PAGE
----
I was down in D.C. last Friday when the Anacostia River Cleanup and Protection Act first went into effect instituting a 5-cent fee on each disposable plastic or paper bag issued in the District.
The money is to go to cleaning up the Anacostia River (which badly needs it), but the main goal for the law is to change consumer behavior.
Although skeptics abound, I’m excited to see the outcome. Sure, five cents, isn’t much, but I think it’s enough to make people stop and think about their consumption.
With so much on our minds, we need a little encouragement. I happened to care a lot about clogged rivers and tributaries—and the environment more generally—but I find it hard without a little nudge to change my daily routines.
Today, on the way home from buying some books, I stopped into CVS for a half-gallon of milk and some cereal (see picture). When I got home I found that I’d been given eight bags to carry the three items (see picture)! (Somewhat ironically, the Washington CVS stores recently partnered with the D.C. Department of Environment to provide 112,000 free reusable bags to customers in the metropolitan area. Hopefully, they haven’t been handing them out eight at a time.)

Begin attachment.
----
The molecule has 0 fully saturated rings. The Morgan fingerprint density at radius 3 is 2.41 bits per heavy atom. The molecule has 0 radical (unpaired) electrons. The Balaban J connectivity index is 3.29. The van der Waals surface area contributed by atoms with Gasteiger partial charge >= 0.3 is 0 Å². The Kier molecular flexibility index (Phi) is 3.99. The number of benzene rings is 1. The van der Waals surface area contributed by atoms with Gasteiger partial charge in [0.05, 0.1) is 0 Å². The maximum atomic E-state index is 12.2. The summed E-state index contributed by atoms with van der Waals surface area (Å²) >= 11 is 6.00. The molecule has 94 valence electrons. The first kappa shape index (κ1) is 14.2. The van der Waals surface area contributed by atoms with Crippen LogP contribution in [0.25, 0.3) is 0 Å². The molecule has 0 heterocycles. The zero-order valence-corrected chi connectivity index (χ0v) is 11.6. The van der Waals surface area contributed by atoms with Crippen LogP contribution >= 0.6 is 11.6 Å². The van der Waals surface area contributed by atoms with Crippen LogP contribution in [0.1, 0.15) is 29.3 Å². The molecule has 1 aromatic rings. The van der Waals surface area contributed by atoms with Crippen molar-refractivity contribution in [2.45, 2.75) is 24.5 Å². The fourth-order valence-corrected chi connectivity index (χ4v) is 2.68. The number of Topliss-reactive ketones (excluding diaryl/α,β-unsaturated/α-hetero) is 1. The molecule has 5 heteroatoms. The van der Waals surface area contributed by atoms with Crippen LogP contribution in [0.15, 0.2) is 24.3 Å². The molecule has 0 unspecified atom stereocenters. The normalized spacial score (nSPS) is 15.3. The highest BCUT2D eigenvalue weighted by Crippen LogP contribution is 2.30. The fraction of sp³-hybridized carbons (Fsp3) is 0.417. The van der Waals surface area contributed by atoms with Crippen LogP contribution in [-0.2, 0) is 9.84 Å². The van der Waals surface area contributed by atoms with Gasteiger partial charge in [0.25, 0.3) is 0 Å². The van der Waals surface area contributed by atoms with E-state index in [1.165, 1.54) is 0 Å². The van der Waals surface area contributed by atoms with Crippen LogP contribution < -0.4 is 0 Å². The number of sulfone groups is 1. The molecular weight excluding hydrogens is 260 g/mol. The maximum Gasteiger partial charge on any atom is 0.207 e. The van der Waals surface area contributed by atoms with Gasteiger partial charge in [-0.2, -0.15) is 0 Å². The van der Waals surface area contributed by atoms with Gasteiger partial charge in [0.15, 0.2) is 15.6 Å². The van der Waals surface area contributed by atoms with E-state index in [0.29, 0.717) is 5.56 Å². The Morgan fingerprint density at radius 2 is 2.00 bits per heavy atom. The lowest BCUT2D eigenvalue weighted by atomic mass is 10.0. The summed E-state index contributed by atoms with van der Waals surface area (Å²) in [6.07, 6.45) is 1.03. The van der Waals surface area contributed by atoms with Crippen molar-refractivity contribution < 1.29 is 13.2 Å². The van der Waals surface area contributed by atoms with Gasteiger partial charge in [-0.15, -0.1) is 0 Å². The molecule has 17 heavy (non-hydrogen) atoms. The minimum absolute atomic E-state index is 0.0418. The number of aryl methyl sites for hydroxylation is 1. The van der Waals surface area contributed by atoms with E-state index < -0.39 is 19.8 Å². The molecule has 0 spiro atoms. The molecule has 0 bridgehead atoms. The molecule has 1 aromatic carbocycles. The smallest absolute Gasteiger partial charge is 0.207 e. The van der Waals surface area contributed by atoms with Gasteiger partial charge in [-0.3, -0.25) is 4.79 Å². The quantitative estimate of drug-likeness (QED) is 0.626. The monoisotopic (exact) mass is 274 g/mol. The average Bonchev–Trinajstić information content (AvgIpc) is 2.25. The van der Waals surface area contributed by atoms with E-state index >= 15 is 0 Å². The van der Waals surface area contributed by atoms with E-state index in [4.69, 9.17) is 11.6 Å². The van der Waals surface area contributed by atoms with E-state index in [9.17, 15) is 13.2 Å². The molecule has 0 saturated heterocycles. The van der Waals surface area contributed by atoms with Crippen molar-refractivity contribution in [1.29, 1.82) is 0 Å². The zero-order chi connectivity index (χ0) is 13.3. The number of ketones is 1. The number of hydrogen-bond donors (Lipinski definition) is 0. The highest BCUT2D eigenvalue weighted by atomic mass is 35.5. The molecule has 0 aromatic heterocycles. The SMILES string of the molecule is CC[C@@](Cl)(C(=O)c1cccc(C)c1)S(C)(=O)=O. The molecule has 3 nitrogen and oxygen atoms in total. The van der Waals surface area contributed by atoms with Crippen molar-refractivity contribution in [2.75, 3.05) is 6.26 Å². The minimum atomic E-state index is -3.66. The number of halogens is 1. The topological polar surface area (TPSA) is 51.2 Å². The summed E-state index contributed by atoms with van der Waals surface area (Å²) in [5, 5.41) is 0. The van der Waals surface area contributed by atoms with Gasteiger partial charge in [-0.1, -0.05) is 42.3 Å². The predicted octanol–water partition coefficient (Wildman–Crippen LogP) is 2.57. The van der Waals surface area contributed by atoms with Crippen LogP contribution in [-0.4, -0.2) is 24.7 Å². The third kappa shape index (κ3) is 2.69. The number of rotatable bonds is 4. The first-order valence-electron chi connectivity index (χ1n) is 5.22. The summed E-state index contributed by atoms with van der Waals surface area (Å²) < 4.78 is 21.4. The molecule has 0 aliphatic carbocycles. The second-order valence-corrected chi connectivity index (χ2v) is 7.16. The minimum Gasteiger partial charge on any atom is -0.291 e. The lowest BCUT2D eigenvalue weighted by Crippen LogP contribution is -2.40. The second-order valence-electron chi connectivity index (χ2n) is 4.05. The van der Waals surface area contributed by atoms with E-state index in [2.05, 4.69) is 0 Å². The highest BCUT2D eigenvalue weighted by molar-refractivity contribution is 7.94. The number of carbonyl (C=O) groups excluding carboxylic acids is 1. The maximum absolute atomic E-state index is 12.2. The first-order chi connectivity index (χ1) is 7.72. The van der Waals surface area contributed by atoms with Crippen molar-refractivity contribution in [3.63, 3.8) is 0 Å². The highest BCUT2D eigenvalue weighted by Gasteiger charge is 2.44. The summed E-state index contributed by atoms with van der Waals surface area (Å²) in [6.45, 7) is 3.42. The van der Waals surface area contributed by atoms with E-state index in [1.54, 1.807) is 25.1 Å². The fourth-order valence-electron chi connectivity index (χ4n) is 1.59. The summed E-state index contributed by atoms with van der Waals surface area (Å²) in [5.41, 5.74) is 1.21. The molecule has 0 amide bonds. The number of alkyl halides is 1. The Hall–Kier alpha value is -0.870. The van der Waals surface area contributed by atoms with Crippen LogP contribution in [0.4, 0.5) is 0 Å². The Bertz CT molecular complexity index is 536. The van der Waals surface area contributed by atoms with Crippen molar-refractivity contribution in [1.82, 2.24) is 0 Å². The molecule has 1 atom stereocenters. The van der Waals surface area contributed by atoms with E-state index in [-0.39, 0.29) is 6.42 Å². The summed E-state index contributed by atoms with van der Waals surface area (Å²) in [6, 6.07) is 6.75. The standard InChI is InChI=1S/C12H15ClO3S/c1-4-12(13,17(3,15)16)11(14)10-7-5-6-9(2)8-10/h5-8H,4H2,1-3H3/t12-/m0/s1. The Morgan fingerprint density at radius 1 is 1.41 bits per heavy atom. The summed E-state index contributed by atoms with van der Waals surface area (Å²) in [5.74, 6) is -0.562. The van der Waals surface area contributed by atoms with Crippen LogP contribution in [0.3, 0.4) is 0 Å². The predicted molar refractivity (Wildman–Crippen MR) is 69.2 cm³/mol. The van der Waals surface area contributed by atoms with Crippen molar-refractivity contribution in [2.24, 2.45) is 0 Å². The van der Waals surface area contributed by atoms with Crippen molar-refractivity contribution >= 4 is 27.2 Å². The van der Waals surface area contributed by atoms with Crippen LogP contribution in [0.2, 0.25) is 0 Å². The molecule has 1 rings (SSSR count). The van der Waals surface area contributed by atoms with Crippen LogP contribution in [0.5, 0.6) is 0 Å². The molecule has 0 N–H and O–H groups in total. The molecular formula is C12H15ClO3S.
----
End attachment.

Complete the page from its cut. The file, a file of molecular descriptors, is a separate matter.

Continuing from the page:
This needs to change and I, for one, would welcome the adoption of a similar law in my hometown. Would you?
On a side note, for those art and film lovers out there, there is a tremendous short film, Next Floor, engaging the theme of overconsumption, being shown until April 11, 2010 at the Hirshhorn Gallery in D.C. The film garnered the creator and producer, Phoebe Greenberg, the award for Best Short Film at the Cannes Film Festival in 2008. I highly recommend it.